My excursions through the record stores of this town brought me one day to Ofra Haza. There is only one CD of this artist in my collection. Yemenite. She was the reason why i started to dabble in the Arabic language. You should at least have a hunch of what your loudspeakers blurt out into the world (speaking of volume, not of quality). See for yourself, isn’t this an exquisite Medley? Tzur Menati / Se' Yona / Sapri Tama. The last part associates with the snake-like  flexibility of the imagined dancer. Also fantastic: the cue of the instruments! 

Auch toll: Ode Le' Eli; spürt ihr das Kamel unter dem Po?

By the way: learning the Arabic language didn’t help me at all to understand the text of the songs (no wonder), but it motivated me to discover and admire some further middle-eastern artists. Natacha Atlas for example with Gafsa in the album Halim or Haydeh wiith Shab Zendeh Dari. Very powerful music!

In this time period - 10 years and more of discoveries - i also visited the lecture series „listening to extra-european music“ („hören aussereuropäischer Musik“) in der University. This had opened worlds, starting with Touareg via Dave Brubeck on to the Inuit. :-)

The middle east is very multifaceted. To compare Mohamed Abdel Wahab with Wael Kfoury is similar to mistake Charles Chaplin for Richard Gere. Dare to dive in. A good start would probably be "The best arabic love album - ever“, an immodest title, but a good cross-section.



5. Friday

Far East

Irene did, after her first trip to Japan, not only bring Matcha (see under Tea in a later „Höchstpersönlich") [which never happened, 1st because mine was not taken lightly for its „escaping the rules“ but also because the initiative ended. But there was a photo series many years later with the same purpose, where i was shown as making tea, with my colleague who specialised in Chinese tea.] but also a CD with classical japanese music. The approach kept me a bit occupied. Today i absolutely adore some of the pieces. Best start with Koto - Rokudan, then maybe Shomyo Todai-ji Omizutori. The rest of the CD is mostly for advanced listeners.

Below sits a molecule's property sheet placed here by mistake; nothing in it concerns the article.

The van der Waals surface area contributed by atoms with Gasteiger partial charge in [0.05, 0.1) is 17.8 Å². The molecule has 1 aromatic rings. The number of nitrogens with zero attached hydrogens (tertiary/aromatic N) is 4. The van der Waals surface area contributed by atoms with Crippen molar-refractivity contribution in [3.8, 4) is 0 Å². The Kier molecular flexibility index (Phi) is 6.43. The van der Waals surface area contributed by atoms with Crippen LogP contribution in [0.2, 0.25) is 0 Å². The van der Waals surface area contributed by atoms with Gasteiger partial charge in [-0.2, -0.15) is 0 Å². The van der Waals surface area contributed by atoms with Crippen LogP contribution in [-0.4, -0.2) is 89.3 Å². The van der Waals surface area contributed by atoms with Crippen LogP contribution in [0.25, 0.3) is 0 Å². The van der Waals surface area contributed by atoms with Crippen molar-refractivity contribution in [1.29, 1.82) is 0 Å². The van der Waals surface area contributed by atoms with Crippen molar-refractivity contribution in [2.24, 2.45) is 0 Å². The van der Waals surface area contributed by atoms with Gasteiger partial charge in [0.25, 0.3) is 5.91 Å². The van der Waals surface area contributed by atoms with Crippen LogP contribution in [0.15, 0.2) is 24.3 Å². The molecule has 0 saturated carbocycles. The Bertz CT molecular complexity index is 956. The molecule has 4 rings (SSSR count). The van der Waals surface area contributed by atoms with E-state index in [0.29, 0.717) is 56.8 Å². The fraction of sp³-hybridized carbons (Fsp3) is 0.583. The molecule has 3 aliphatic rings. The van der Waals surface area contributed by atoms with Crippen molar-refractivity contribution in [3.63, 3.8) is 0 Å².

Nathan (from Uni Zürich, probably almost all of you have seen him already, he represented the man from Oslo in our VConf advertisement window) told me that the Shamyo is a religious piece (not surprising when you consider that it originated in the Todai-ji temple).

The Gamelan music from Bali is more for simple minds [goodness, i was impolite at that time already]. But India is very interesting, not least due to Ravi Shankar (i love this singing-nasal sound of the Sitar), for example in his co-production with Jehudi Menuhin, thereof the Raga Piloo (sob-creating melancholy, in its not really rare mixture with delight. The melody is fascinatingly intricate like the tentacles of a vine branch).

Ravi’s daughter Anoushka and her phenomenal piece Voice of the Moon with the strong Tabla (?) and the alluring rhythm are a remarkable delight.

Ok, that was it. Thanks for accompanying me to the trip.